Guest Opinion: Executive orders out of control
In 2015, Sen. Pat Roberts of Kansas denounced then-President Barack Obama’s threatened use of an executive order to move prisoners from Guantanamo Bay to the United States.
“Why do we even have a Congress,” Roberts thundered, “if the president can issue an executive order on anything?”
It was an important question then and now.
Don’t expect Roberts to bring it up. He’s fine with executive orders now that President Donald Trump is in office. Sen. Jerry Moran of Kansas and Sen. Roy Blunt of Missouri are similarly quiet on the whole abuse-of-power thing.
But their politics-as-usual hypocrisy should not distract Americans from this truth: Presidents in both parties are dangerously overusing their authority to issue orders that bypass Congress and voters.
Obama’s defense was specific. “We’re not just going to be waiting for legislation,” he said three years ago. “I’ve got a pen and I’ve got a phone. And I can use that pen to sign executive orders.”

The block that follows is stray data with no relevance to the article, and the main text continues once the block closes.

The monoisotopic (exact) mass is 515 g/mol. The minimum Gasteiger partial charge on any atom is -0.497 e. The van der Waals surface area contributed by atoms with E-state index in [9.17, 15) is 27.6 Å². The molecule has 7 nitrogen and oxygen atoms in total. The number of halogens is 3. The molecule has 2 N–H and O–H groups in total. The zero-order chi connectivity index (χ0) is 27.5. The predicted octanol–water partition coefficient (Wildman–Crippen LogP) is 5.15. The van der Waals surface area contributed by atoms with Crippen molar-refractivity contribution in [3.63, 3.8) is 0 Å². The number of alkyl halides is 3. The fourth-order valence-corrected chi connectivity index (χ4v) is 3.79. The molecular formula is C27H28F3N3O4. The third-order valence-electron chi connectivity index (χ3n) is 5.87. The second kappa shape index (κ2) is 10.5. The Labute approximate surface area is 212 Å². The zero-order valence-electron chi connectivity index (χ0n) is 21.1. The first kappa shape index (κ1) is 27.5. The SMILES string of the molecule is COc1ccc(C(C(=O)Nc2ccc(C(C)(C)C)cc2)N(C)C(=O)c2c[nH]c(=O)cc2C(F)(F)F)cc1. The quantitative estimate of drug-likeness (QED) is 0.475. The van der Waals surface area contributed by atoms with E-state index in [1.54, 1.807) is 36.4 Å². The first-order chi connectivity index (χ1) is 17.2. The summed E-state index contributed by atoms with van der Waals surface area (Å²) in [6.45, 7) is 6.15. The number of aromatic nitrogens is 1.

That pen got a workout. Obama took executive action on overtime pay, environmental protection, health care, immigration, foreign policy, trade, gun control, abortion and other issues.
Obama actually issued fewer orders than Presidents Bill Clinton and George W. Bush. And he was a piker compared with President Franklin Roosevelt, who published thousands of orders.
But Obama used executive orders to enact dozens of controversial policies Congress refused to consider. His supporters applauded those orders, claiming they were the only way to govern in the face of a recalcitrant Congress.
There are two problems with the approach. What can be done with an order can be easily undone with another order. And Obama’s use of the executive order has encouraged Trump to use the same mechanism, making Congress more irrelevant than ever.
Trump’s executive order on immigrants and refugees has been roundly denounced and now faces legal challenges. Other orders on the border wall, the Keystone XL pipeline, the Trans-Pacific Partnership and investment counseling are controversial and something for Congress to consider — by voting.
Lawmakers have no one but themselves to blame. Congress has failed to address important issues such as immigration and trade. It has handed the executive branch wide authority to make up whatever rules it wants. Members of Congress wail when the opposition party controls the White House, yet purr like a kitten when friendly presidents use the pen.
It won’t be easy, but the legislative branch must begin to reclaim power usurped by presidents in both parties. Otherwise, voters will echo Roberts’ complaint and wonder why we have a Congress at all.